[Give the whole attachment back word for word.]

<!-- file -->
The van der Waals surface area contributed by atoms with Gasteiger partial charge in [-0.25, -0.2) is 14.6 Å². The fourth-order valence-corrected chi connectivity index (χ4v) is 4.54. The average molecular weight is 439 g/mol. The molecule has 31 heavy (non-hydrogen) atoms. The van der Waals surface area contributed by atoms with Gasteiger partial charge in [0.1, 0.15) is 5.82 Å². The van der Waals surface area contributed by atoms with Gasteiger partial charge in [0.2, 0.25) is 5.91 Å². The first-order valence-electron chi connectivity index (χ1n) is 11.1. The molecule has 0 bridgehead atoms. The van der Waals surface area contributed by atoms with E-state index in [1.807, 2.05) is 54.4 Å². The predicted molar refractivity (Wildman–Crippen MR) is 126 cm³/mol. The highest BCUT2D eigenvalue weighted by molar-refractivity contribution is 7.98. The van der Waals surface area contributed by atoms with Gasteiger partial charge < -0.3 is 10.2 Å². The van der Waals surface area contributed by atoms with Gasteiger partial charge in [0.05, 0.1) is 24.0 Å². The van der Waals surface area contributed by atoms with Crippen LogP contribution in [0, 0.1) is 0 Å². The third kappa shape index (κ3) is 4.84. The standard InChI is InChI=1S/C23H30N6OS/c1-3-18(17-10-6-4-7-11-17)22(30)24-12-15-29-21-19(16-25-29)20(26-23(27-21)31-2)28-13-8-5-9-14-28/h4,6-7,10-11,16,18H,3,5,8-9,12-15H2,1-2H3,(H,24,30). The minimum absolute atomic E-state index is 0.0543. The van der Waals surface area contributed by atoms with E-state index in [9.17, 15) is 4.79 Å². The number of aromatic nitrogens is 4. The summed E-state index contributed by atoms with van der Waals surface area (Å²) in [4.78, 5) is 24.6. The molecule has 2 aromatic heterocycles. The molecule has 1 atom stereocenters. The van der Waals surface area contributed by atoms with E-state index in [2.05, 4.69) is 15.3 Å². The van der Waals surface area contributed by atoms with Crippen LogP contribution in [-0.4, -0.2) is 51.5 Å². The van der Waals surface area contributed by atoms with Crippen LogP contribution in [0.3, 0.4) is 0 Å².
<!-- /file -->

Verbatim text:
The van der Waals surface area contributed by atoms with Gasteiger partial charge in [-0.25, -0.2) is 14.6 Å². The fourth-order valence-corrected chi connectivity index (χ4v) is 4.54. The average molecular weight is 439 g/mol. The molecule has 31 heavy (non-hydrogen) atoms. The van der Waals surface area contributed by atoms with Gasteiger partial charge in [0.1, 0.15) is 5.82 Å². The van der Waals surface area contributed by atoms with Gasteiger partial charge in [0.2, 0.25) is 5.91 Å². The first-order valence-electron chi connectivity index (χ1n) is 11.1. The molecule has 0 bridgehead atoms. The van der Waals surface area contributed by atoms with E-state index in [1.807, 2.05) is 54.4 Å². The predicted molar refractivity (Wildman–Crippen MR) is 126 cm³/mol. The highest BCUT2D eigenvalue weighted by molar-refractivity contribution is 7.98. The van der Waals surface area contributed by atoms with Gasteiger partial charge < -0.3 is 10.2 Å². The van der Waals surface area contributed by atoms with Gasteiger partial charge in [0.05, 0.1) is 24.0 Å². The van der Waals surface area contributed by atoms with Crippen LogP contribution in [0, 0.1) is 0 Å². The third kappa shape index (κ3) is 4.84. The standard InChI is InChI=1S/C23H30N6OS/c1-3-18(17-10-6-4-7-11-17)22(30)24-12-15-29-21-19(16-25-29)20(26-23(27-21)31-2)28-13-8-5-9-14-28/h4,6-7,10-11,16,18H,3,5,8-9,12-15H2,1-2H3,(H,24,30). The minimum absolute atomic E-state index is 0.0543. The van der Waals surface area contributed by atoms with E-state index in [9.17, 15) is 4.79 Å². The number of aromatic nitrogens is 4. The summed E-state index contributed by atoms with van der Waals surface area (Å²) in [4.78, 5) is 24.6. The molecule has 2 aromatic heterocycles. The molecule has 1 atom stereocenters. The van der Waals surface area contributed by atoms with E-state index in [2.05, 4.69) is 15.3 Å². The van der Waals surface area contributed by atoms with Crippen LogP contribution in [-0.4, -0.2) is 51.5 Å². The van der Waals surface area contributed by atoms with Crippen LogP contribution in [0.3, 0.4) is 0 Å².